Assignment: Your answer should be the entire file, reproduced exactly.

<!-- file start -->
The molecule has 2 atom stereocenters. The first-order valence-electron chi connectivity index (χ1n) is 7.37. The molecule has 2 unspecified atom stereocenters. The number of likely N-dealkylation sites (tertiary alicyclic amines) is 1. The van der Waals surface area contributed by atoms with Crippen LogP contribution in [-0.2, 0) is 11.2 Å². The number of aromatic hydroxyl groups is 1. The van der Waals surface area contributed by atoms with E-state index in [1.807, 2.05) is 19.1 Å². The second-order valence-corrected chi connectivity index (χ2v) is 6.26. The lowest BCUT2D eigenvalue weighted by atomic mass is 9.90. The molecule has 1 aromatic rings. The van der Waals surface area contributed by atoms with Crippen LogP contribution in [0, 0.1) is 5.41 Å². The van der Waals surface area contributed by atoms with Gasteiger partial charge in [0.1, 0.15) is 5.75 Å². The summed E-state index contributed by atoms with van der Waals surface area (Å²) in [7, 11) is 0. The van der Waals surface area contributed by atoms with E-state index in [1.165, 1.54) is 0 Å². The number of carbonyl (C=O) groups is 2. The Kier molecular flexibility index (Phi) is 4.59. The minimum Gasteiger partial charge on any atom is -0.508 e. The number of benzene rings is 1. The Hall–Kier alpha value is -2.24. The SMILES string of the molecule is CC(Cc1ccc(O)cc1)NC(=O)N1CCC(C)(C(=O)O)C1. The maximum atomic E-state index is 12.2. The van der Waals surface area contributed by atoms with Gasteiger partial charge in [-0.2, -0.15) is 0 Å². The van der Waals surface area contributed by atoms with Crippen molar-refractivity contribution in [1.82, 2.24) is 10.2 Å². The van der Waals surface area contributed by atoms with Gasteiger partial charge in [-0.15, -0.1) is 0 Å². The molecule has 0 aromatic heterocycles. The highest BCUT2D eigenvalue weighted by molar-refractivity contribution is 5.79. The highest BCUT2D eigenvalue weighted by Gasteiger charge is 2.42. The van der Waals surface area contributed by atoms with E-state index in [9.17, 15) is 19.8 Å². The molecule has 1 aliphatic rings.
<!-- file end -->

The molecule has 2 atom stereocenters. The first-order valence-electron chi connectivity index (χ1n) is 7.37. The molecule has 2 unspecified atom stereocenters. The number of likely N-dealkylation sites (tertiary alicyclic amines) is 1. The van der Waals surface area contributed by atoms with Crippen LogP contribution in [-0.2, 0) is 11.2 Å². The number of aromatic hydroxyl groups is 1. The van der Waals surface area contributed by atoms with E-state index in [1.807, 2.05) is 19.1 Å². The second-order valence-corrected chi connectivity index (χ2v) is 6.26. The lowest BCUT2D eigenvalue weighted by atomic mass is 9.90. The molecule has 1 aromatic rings. The van der Waals surface area contributed by atoms with Crippen LogP contribution in [0, 0.1) is 5.41 Å². The van der Waals surface area contributed by atoms with Gasteiger partial charge in [0.1, 0.15) is 5.75 Å². The summed E-state index contributed by atoms with van der Waals surface area (Å²) in [7, 11) is 0. The van der Waals surface area contributed by atoms with E-state index in [1.165, 1.54) is 0 Å². The number of carbonyl (C=O) groups is 2. The Kier molecular flexibility index (Phi) is 4.59. The minimum Gasteiger partial charge on any atom is -0.508 e. The number of benzene rings is 1. The Hall–Kier alpha value is -2.24. The SMILES string of the molecule is CC(Cc1ccc(O)cc1)NC(=O)N1CCC(C)(C(=O)O)C1. The maximum atomic E-state index is 12.2. The van der Waals surface area contributed by atoms with Gasteiger partial charge in [-0.2, -0.15) is 0 Å². The van der Waals surface area contributed by atoms with Crippen molar-refractivity contribution in [1.82, 2.24) is 10.2 Å². The van der Waals surface area contributed by atoms with Gasteiger partial charge in [-0.15, -0.1) is 0 Å². The molecule has 0 aromatic heterocycles. The highest BCUT2D eigenvalue weighted by molar-refractivity contribution is 5.79. The highest BCUT2D eigenvalue weighted by Gasteiger charge is 2.42. The van der Waals surface area contributed by atoms with E-state index in [9.17, 15) is 19.8 Å². The molecule has 1 aliphatic rings.